By: Kendall Louis
Woodson believes that everyone is born an artist. “Over time life teaches us that’s not what a responsible human is supposed to do,” he says.
From the time he was a small child, Woodson knew he would be an artist. “There was no art in Waco. I didn’t know what art really was until I went to college. I came upon it through the back door,” he says.
Earning a BFA from Texas Christian University in 1965 and his MFA from The University of Texas at Austin in 1967, Woodson was designated as professor emeritus at TCU in 2014, where he had been on faculty for 40 years.
During his teaching career, Woodson believed his students could be taught to be artists to some degree. “At least on some level, one can get better. Now that doesn’t mean you are going to be great or significant, but if you are determined enough and are willing to work hard, you can be a good artist,” he says. “You have to teach yourself to be an artist. A teacher can facilitate things, but ultimately it’s up to you.”
Now that Woodson is no longer teaching, he has more time to spend in the studio. “I get more sleep now too. I have two studios packed with paintings. It’s kind of a sickness. I just keep making more and more and more. My favorite days are when I get up, and I’m in the studio all day. Usually I work from 9 or 9:30 a.m. until my wife comes home from work,” he says.
Coalescing Emerged Revelations, artist Jim Woodson, 2014, oil on canvas
The awe-inspiring terrain of the high deserts in the Southwest have for decades been the focus of Woodson’s paintings. Splitting his time between Fort Worth and a home juxtaposed against Ghost Ranch in Abiquiú, New Mexico, Woodson utilizes multiple methodologies when creating a piece, including painting on-site, from memory or from photographs he has taken. “When I’m in New Mexico, I can do plein air painting. I like the idea of not being so reliant on the photograph. It can be limiting.”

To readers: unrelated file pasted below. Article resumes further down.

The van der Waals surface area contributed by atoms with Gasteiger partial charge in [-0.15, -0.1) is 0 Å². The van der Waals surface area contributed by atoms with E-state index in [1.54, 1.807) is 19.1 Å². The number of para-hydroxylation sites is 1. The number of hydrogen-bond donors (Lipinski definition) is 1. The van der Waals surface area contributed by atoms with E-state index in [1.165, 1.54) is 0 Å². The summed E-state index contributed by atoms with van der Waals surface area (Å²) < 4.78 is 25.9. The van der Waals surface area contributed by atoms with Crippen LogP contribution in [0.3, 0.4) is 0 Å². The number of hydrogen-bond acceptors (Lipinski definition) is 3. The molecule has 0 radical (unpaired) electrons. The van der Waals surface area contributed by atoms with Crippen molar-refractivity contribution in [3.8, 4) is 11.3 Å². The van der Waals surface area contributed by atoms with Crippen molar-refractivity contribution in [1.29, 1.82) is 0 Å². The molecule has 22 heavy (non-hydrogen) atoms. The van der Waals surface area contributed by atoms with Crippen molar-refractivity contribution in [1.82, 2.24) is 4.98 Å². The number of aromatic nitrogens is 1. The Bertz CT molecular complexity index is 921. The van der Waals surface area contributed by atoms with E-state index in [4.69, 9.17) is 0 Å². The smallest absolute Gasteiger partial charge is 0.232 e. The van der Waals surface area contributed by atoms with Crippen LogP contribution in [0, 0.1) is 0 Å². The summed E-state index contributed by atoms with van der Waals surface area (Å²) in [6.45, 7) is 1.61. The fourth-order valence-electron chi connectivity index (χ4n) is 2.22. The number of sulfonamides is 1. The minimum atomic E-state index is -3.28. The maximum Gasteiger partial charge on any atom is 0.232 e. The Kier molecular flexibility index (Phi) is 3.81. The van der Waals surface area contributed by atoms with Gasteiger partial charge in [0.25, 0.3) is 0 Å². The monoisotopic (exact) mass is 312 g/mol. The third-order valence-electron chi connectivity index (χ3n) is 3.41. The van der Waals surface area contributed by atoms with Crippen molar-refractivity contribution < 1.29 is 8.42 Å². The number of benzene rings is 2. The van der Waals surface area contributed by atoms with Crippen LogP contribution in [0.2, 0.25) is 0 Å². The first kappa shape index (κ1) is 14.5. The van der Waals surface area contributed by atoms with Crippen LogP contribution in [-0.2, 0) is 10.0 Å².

Woodson was influenced by the abstract figurative artists that lived in the bay area. He appreciates the contributions from Richard Diebenkorn and David Park and says, “I also admired Gorky. He had a way of drawing that was like a stream of consciousness.”
It’s hard for Woodson to put a label on his painting style. “I think there are aspects of a number of things. Some people see impressionistic qualities, which I don’t necessarily like. There’s abstraction involved, as well as some figuration. I’ve carved a little niche out of this for myself.”
In his artist’s statement, Woodson says: “I’m interested in calling attention to the act of painting as well as to how one understands visual conventions by combining self-referential marks and forms with more traditional rendering. I hope that these juxtapositions enliven the surface and create an ambiguous space that causes the viewer to question his/her notions about perceptional space. I would like to provide the viewer choices that lie between dualities like cultural and natural, perspectival and encompassed, near and far, representational and abstract, mythic time and geologic time, movement and stillness, order and chaos. I want the landscapes to be understood as a verb rather than a noun.”
Post Differentiated Coherences Recollected, artist Jim Woodson, New Mexico, 2005, oil on canvas
Over the decades, Woodson has continued to stay relevant in the art world. His 2001 painting, Lost Mine Trail (with Dim Tracers), found a home in the Modern Art Museum of Fort Worth’s permanent collection. The 7-foot by 9-foot oil painting depicts one of Woodson’s favorite hiking trails in Big Bend. Additionally he was recognized as the official state artist (two-dimensional) for 2013 by The Texas Commission on the Arts.
Woodson’s favorite location to exhibit his work is the Valley House Gallery & Sculpture Garden at 6616 Spring Valley Road in Dallas. Woodson also leads artist talks on occasion at the Valley House Gallery. To preview any upcoming exhibits, visit valleyhouse.com.
By: Kendall Louis